In 1890, Carte hired the hotel's first famous manager, César Ritz, who later became the founder of the Ritz Hotel. Ritz brought in his partners, chef Auguste Escoffier, and maître d'hôtel Louis Echenard. Ritz put together what he described as "a little army of hotel men for the conquest of London", and Escoffier recruited French cooks and reorganised the kitchens. The Savoy under Ritz and his partners soon attracted a distinguished and moneyed clientele, headed by the Prince of Wales. Aristocratic women, hitherto unaccustomed to dining in public, were now "seen in full regalia in the Savoy dining and supper rooms". The hotel became such a financial success that Richard D'Oyly Carte bought other luxury hotels.
At the same time, Ritz continued to manage his own hotels and businesses in Europe. Nellie Melba, among others, noted that Ritz was less focused on the Savoy. In 1897, Ritz and his partners were dismissed from the Savoy. Ritz and Echenard were implicated in the disappearance of over £3,400 (£330,000 as of 2014), of wine and spirits, and Escoffier had been receiving gifts from the Savoy's suppliers. The Savoy group purchased Simpson's-in-the-Strand in 1898. The next year, Carte engaged M. Joseph, proprietor of the Marivaux Restaurant in Paris, as his next maître d'hôtel and in 1900 hired George Reeves-Smith as the next managing director of the Savoy hotel group. Reeves-Smith served in this capacity until 1941.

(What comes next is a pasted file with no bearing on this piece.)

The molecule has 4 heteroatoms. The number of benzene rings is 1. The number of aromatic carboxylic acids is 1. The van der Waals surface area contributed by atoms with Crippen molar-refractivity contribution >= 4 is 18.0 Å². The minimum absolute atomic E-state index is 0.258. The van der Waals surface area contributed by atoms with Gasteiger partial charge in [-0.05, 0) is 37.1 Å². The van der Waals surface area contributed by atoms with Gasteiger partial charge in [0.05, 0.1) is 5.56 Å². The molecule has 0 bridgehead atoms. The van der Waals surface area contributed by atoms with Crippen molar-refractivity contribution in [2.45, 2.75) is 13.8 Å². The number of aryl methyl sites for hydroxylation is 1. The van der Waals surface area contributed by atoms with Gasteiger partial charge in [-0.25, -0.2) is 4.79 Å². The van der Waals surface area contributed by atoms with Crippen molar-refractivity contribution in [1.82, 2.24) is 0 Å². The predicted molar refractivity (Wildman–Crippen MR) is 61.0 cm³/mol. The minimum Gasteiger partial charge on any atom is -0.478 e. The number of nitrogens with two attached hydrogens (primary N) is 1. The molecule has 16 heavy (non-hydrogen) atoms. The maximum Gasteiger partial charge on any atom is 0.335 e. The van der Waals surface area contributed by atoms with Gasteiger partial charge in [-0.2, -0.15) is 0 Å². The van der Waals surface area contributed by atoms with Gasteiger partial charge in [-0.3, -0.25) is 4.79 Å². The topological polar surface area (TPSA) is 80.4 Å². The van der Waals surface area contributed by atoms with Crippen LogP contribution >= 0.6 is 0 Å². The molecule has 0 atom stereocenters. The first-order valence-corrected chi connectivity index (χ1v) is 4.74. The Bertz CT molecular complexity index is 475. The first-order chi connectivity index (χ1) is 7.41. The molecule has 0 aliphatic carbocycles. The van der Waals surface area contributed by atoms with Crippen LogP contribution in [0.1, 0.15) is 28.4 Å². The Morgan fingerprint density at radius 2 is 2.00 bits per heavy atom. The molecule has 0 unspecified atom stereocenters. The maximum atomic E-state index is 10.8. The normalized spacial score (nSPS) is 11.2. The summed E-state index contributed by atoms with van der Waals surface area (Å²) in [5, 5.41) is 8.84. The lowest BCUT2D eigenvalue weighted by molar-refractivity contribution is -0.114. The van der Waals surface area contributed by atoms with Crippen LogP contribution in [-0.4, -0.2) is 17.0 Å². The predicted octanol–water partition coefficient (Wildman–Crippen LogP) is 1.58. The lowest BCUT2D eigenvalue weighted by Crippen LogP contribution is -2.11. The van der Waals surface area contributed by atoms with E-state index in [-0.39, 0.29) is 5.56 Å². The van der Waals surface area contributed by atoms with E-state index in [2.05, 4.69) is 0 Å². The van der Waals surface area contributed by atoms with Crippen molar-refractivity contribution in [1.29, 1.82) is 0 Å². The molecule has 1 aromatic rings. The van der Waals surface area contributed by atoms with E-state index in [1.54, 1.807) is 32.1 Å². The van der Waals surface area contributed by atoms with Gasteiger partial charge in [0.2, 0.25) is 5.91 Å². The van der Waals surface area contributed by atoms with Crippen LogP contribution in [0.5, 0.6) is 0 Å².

After Richard D'Oyly Carte died in 1901, his son Rupert D'Oyly Carte became chairman of the Savoy hotel group in 1903 and supervised the expansion of the hotel and the modernisation of the other hotels in the group's ownership, such as Claridge's. The expansion of the hotel in 1903–04 included new east and west wings and moving the main entrance to Savoy Court on the Strand. At that time, the hotel added Britain’s first serviced apartments, with access to all the hotel’s amenities. There were many famous residents, such as Sarah Bernhardt and Sir Thomas Dewar, some of whom lived there for decades. Spectacular parties were held at the hotel. For example, in 1905 American millionaire George A. Kessler hosted a "Gondola Party" where the central courtyard was flooded to a depth of four feet and scenery erected around the walls. Costumed staff and guests recreated Venice. The two dozen guests dined in an enormous gondola. After dinner, Enrico Caruso sang, and a baby elephant brought in a five foot birthday cake.